The Wise Craft Launch Party at Drygoods Design

Hello crafters and specifically Seattle area folks! Thought I would re-blog this post from the awesome Drygoods Design in Ballard. Tomorrow is Art Walk and here’s hoping the weather will be as balmy as today for a jaunt around wonderful Ballard Ave. Looking forward to inspiration from local Blair Stocker and her new book! And if you missed it, check out my post here featuring Drygoods Design and the amazing fabric I purchased on my birthday! You must drop by this shop, and check out their awesome classes for all sewing levels.

Just two days from now we’ll be hosting the wonderful and talented Blair Stocker for a fun night celebrating her first book, Wise Craft! In tandem with Ballard Art Walk (we have the fantastic work of Traci Paulk on the walls), the fun will begin at 6 p.m.! Come in to the shop, grab a book and have Blair sign it as the content of Wise Craft takes center stage in the studio. Blair’s cooked up some lovely touches and there will also be a station where you can make a quick project from the book.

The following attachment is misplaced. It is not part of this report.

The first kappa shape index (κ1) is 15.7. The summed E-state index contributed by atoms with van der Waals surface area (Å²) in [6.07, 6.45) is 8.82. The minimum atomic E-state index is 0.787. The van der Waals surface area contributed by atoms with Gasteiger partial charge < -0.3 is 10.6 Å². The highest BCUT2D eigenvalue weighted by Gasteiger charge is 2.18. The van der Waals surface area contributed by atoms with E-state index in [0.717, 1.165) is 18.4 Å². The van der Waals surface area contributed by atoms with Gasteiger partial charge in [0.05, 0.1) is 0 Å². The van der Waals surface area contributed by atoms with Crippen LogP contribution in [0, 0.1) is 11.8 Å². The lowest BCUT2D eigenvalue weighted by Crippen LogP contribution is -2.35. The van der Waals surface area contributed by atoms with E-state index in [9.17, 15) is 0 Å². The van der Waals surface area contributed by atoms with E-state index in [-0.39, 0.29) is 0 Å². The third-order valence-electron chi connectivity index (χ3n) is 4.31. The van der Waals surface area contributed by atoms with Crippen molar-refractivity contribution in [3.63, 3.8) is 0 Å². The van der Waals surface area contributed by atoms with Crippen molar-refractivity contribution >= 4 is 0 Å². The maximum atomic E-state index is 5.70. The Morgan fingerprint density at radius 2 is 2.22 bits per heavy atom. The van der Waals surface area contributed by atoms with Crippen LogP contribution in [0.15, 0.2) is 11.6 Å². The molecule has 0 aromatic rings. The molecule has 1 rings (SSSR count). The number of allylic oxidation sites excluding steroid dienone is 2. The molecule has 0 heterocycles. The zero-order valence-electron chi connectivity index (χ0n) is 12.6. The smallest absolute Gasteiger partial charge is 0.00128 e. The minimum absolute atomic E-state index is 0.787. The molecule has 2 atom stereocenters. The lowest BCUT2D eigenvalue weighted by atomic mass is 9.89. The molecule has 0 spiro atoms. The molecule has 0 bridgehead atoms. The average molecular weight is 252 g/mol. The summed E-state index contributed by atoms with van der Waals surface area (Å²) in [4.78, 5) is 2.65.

Throughout the evening will be a drawing for one of these sweet garlands from the book!


Hope to see you then so we can all toast Blair and the love of craft!

wisecraft party

See you Saturday, March 8th from 6 to 9. Looking for parking? Don’t for get the Landmark on Leary, Hotel Ballard…

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Ampersand Art, Urban Adventure, and A Sunny Valentine

It’s been a little quiet around Pinned & Penned the last week; however, quite a bit has been happening behind the scenes!  I’ve been encountering some new art and music, which I am excited to showcase here soon, and whipping up some colorful cards.  As a result, I am facing a bit of an inspiration pile-up! I’d hoped to write this post before Valentine’s Day, but anytime is a good time to spread the love, right?